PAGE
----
Appeals Court Nixes Delaware's Secret Arbitration Scheme
The U.S. Court of Appeals for the Third Circuit ruled Wednesday that Delaware's judges can't preside over secret arbitrations, handing a remarkable win to small firm lawyer and free speech champion David Finger.
Siding with Finger's client, the Delaware Coalition for Open Government (DelCOG), the Third Circuit determined that a confidential arbitration program adopted by the Delaware Court of Chancery violates the right of public access to civil trials under the First Amendment. The 2-to-1 ruling, which affirms a lower court judge, spells doom for the state-sponsored arbitration scheme, at least in its current form. Delaware's legislature enacted the program in 2009 in hopes of making the state an even stronger magnet for corporate litigation, promising the expertise of the Chancery Court without public scrutiny.
"Delaware's [arbitration] proceedings are conducted by Chancery Court judges, in Chancery Court during ordinary hours, and yield judgments that are enforceable in the same way as judgments resulting from ordinary Chancery Court proceedings," Judge Delores Sloviter wrote on behalf of the two-judge majority. The secret arbitrations "would be far less attractive without their associations with the state. Therefore, the interests of the state and the public in openness must be given weight, not just the interests of rich businesspersons in confidentiality," she wrote. (Read more on the ruling from our affiliate Delaware Business Court Insider.)
As we explained when we named him Litigator of the Week for winning at the district court, Finger has a vested interest in seeing Delaware become a litigation hub. He's a third-generation Delaware lawyer who's practiced in the state his entire career, and his grandfather founded the Delaware firm Richards, Layton & Finger. But Finger is also an outspoken critic of government secrecy, so he eagerly signed on to represent DelCOG in its constitutional challenge in October 2011. Prior to taking the case, he assisted the nonprofit with Freedom of Information Act Requests and agreed to sit on its board.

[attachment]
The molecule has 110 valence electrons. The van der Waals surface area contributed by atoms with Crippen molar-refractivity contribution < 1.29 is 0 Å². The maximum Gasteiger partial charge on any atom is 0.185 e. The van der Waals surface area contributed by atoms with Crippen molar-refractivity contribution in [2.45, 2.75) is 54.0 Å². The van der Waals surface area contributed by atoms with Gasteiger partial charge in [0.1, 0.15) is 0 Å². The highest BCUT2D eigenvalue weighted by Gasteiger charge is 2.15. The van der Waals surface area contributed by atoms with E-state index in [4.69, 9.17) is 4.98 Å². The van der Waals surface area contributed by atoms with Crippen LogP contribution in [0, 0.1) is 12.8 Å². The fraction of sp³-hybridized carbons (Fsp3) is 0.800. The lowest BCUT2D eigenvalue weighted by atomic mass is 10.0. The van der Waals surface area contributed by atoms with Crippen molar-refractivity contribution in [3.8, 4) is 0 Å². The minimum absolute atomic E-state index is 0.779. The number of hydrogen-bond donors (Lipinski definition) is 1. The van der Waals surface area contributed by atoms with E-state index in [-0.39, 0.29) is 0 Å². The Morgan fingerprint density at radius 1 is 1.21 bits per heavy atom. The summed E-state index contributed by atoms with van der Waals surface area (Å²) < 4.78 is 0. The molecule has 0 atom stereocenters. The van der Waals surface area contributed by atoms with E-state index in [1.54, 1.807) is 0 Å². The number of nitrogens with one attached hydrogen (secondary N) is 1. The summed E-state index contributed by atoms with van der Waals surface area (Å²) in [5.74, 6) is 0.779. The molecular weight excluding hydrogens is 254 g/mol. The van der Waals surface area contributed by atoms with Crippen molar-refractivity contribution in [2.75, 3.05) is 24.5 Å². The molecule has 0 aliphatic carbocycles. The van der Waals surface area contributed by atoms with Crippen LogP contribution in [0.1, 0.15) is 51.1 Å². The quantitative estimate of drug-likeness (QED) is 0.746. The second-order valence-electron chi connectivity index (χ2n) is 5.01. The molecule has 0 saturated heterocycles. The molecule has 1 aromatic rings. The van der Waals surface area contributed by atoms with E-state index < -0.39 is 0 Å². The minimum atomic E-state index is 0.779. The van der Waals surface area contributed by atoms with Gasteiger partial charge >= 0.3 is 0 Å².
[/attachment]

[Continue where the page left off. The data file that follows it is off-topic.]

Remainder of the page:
The case has pitted Finger and his firm, Finger & Slanina, against pillars of the tight-knit Delaware legal community. All five Chancery Court judges were named as defendants. They're represented by Widener University law professor Lawrence Hamermesh, who is widely considered the foremost expert on Delaware corporate law. For the Third Circuit argument, the defendants brought on a titan of U.S. Supreme Court bar, Andrew Pincus of Mayer Brown.
"I've always felt this case was a no-brainer, but as I waited for the decision, I started to get a bit worried," Finger told us in an interview. It wasn't clear after oral argument which way the panel would rule, Finger said.
"I think the importance of the arbitration process in Delaware corporate law has always been overstated," Finger said. "The Court of Chancery will continue to be the preferred venue for corporate litigation and the preferred place of incorporation because of its rich body of corporate law—which helps corporations in understanding what their obligation are—and the excellence of the judiciary which continues to interpret and apply those laws."
In a statement, Pincus said he and his clients were disappointed in Wednesday's ruling, but encouraged by the dissent. "We feel strongly that it is important to our nation and our state to provide cost-effective options to resolve business-to-business disputes to remain competitive with other countries around the world," Pincus said, adding that further appeals may be in the offing.